It isn’t the big troubles in life that require character. Anybody can rise to a crisis and face a crushing tragedy with courage, but to meet the petty hazards of the day with a laugh–I really think that requires spirit. (from Daddy Long Legs by Jean Webster)
I have been saying this forever. It’s not the tragedies and the huge genuine worries that get you–it’s the dishes and the laundry and the traffic. The dropped wireless calls, the sticky place on the floor you swear you just mopped, the uneven squeak in the rocking chair.
When I was a little girl my grandparents had this game called Don’t Spill The Beans. I really hated that game. It was basically just a little bucket with a concave lid that hung suspended between two little poles. The object of the game was to pile as many beans as possible on the lid of the bucket without tipping it over and spilling them. It was terribly frustrating for me. Any game that ends every time with everything falling apart is not the game for me. But anyway, it’s never the really big beans that cause everything to tip. It’s always that last tiny bean. A lot of times I refer to the final frustration of a day as “the last bean.” My husband used to correct me, saying that the phrase is, “the last straw.” Now he knows what I mean. It’s nothing really tragic that causes me to feel down or throw up my hands in frustration. It’s just a series of little beans and one final little one that tips the whole bucket of the day.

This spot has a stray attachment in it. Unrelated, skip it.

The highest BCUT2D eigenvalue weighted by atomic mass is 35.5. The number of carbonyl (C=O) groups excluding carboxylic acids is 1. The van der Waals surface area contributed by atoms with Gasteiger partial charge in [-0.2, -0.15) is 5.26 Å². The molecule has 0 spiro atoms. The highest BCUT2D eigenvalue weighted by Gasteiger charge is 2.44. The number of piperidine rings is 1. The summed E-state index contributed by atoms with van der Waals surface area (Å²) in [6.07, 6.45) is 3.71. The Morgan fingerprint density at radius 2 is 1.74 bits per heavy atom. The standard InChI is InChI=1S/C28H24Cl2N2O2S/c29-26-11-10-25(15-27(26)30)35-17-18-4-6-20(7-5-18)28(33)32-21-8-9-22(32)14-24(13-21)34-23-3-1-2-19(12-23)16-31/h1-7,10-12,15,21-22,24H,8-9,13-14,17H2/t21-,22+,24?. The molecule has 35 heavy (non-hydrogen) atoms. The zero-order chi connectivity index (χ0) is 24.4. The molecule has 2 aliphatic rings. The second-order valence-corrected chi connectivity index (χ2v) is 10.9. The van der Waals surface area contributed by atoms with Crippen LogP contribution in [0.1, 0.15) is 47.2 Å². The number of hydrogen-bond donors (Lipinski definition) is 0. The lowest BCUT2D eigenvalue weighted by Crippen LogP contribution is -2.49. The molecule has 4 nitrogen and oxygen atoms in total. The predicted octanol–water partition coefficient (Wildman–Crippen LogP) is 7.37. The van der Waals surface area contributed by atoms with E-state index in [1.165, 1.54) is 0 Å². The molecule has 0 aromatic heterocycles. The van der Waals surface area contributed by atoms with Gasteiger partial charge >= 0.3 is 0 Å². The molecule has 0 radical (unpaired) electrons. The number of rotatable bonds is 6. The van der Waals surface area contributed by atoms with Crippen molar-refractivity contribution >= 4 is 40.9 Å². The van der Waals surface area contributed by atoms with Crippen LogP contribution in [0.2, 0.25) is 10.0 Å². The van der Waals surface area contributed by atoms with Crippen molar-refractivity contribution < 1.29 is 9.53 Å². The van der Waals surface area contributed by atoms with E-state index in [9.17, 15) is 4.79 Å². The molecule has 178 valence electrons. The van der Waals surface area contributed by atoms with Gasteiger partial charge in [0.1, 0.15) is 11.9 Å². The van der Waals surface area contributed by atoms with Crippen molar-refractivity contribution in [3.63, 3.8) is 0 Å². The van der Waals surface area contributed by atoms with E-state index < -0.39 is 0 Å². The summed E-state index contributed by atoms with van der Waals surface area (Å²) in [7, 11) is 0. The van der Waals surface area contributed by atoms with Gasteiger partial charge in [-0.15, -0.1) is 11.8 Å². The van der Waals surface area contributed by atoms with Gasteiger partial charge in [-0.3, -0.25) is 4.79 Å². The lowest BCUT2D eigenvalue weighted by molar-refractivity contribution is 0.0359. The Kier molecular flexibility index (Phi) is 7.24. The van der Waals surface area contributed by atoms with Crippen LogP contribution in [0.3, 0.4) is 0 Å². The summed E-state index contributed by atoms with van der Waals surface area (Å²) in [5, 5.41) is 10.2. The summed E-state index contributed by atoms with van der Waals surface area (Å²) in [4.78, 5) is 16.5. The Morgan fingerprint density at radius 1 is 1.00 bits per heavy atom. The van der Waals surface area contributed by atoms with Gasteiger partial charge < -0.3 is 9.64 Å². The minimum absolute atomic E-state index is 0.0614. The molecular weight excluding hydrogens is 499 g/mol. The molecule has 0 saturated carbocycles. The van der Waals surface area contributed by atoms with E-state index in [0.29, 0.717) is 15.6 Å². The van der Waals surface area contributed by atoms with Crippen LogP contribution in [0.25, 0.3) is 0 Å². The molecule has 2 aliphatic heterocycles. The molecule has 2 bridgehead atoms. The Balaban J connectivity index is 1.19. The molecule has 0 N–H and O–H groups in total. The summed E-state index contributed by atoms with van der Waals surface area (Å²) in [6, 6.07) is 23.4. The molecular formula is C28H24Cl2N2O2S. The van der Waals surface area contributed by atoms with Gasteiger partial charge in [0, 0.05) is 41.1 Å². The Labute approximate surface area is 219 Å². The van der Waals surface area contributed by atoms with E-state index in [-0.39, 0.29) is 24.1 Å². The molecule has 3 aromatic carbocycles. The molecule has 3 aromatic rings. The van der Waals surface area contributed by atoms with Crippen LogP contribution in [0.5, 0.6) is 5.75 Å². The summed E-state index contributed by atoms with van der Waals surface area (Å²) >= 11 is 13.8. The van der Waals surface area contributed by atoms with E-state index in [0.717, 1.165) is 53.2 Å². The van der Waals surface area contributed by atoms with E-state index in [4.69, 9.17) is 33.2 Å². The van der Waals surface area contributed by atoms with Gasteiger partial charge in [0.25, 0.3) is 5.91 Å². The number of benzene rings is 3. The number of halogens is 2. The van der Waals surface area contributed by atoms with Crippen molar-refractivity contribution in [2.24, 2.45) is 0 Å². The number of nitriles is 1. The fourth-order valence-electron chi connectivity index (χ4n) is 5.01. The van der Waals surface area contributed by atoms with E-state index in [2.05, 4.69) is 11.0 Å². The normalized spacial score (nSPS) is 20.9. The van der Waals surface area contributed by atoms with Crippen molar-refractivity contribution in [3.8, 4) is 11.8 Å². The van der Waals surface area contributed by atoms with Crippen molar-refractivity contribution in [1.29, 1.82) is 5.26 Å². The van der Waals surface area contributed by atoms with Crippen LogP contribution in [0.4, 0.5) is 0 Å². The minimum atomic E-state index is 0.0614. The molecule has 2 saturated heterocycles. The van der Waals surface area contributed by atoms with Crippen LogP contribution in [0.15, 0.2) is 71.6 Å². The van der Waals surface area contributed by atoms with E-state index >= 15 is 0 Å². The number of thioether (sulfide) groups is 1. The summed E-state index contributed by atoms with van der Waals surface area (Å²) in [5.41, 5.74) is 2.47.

I’ve written about this before on my other blog. But tonight, when I was typing in the Daddy Long Legs quote, I thought that maybe I’ve relaxed a bit. I can’t remember the last time I really let those beans get to me. I might be developing the kind of spirit that can add humor to the petty hazards of the day.
And, in the end, it’s also those little one-at-a-time beans that build you up too. The meals you eat together, the way your two-year-old looks like a little man for a split second before he spills cheese sauce on a nice shirt, how excited kids still get about counting the cars of the train that has you stuck. It’s the people you love hundreds of miles away that you can miraculously communicate with, the sweet stuff that is sometimes sticky, and the baby you would rock even if the chair squeaked you right into the asylum because his hairs curl around his neck just so when he snuggles.